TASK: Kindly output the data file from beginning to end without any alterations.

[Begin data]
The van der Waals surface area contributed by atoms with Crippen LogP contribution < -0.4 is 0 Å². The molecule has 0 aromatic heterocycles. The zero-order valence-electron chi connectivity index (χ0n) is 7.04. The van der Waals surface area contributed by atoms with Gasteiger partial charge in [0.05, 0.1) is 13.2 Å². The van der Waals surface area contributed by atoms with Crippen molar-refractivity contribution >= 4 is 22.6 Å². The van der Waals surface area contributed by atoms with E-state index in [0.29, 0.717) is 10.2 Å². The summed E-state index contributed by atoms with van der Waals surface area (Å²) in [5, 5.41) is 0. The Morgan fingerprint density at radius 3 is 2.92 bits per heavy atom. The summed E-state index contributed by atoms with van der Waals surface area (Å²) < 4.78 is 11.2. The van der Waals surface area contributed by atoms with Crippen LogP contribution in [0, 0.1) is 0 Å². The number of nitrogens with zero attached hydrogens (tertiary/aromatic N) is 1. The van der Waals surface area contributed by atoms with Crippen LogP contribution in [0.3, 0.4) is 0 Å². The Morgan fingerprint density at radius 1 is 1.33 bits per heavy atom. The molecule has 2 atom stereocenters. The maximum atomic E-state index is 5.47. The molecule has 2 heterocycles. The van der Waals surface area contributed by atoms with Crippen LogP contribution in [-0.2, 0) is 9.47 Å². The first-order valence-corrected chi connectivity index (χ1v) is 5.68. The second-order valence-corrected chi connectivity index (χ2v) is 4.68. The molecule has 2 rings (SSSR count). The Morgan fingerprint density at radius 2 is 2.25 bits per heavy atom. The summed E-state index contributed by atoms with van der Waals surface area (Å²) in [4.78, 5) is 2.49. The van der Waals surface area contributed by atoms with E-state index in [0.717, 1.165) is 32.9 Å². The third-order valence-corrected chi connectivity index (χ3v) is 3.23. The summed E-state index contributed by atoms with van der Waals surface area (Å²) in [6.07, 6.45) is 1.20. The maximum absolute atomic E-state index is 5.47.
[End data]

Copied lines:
The van der Waals surface area contributed by atoms with Crippen LogP contribution < -0.4 is 0 Å². The molecule has 0 aromatic heterocycles. The zero-order valence-electron chi connectivity index (χ0n) is 7.04. The van der Waals surface area contributed by atoms with Gasteiger partial charge in [0.05, 0.1) is 13.2 Å². The van der Waals surface area contributed by atoms with Crippen molar-refractivity contribution >= 4 is 22.6 Å². The van der Waals surface area contributed by atoms with E-state index in [0.29, 0.717) is 10.2 Å². The summed E-state index contributed by atoms with van der Waals surface area (Å²) in [5, 5.41) is 0. The Morgan fingerprint density at radius 3 is 2.92 bits per heavy atom. The summed E-state index contributed by atoms with van der Waals surface area (Å²) < 4.78 is 11.2. The van der Waals surface area contributed by atoms with Crippen LogP contribution in [0, 0.1) is 0 Å². The number of nitrogens with zero attached hydrogens (tertiary/aromatic N) is 1. The van der Waals surface area contributed by atoms with Crippen LogP contribution in [0.3, 0.4) is 0 Å². The Morgan fingerprint density at radius 1 is 1.33 bits per heavy atom. The molecule has 2 atom stereocenters. The maximum atomic E-state index is 5.47. The molecule has 2 heterocycles. The van der Waals surface area contributed by atoms with Crippen LogP contribution in [-0.2, 0) is 9.47 Å². The first-order valence-corrected chi connectivity index (χ1v) is 5.68. The second-order valence-corrected chi connectivity index (χ2v) is 4.68. The molecule has 2 rings (SSSR count). The Morgan fingerprint density at radius 2 is 2.25 bits per heavy atom. The summed E-state index contributed by atoms with van der Waals surface area (Å²) in [4.78, 5) is 2.49. The van der Waals surface area contributed by atoms with E-state index in [0.717, 1.165) is 32.9 Å². The third-order valence-corrected chi connectivity index (χ3v) is 3.23. The summed E-state index contributed by atoms with van der Waals surface area (Å²) in [6.07, 6.45) is 1.20. The maximum absolute atomic E-state index is 5.47.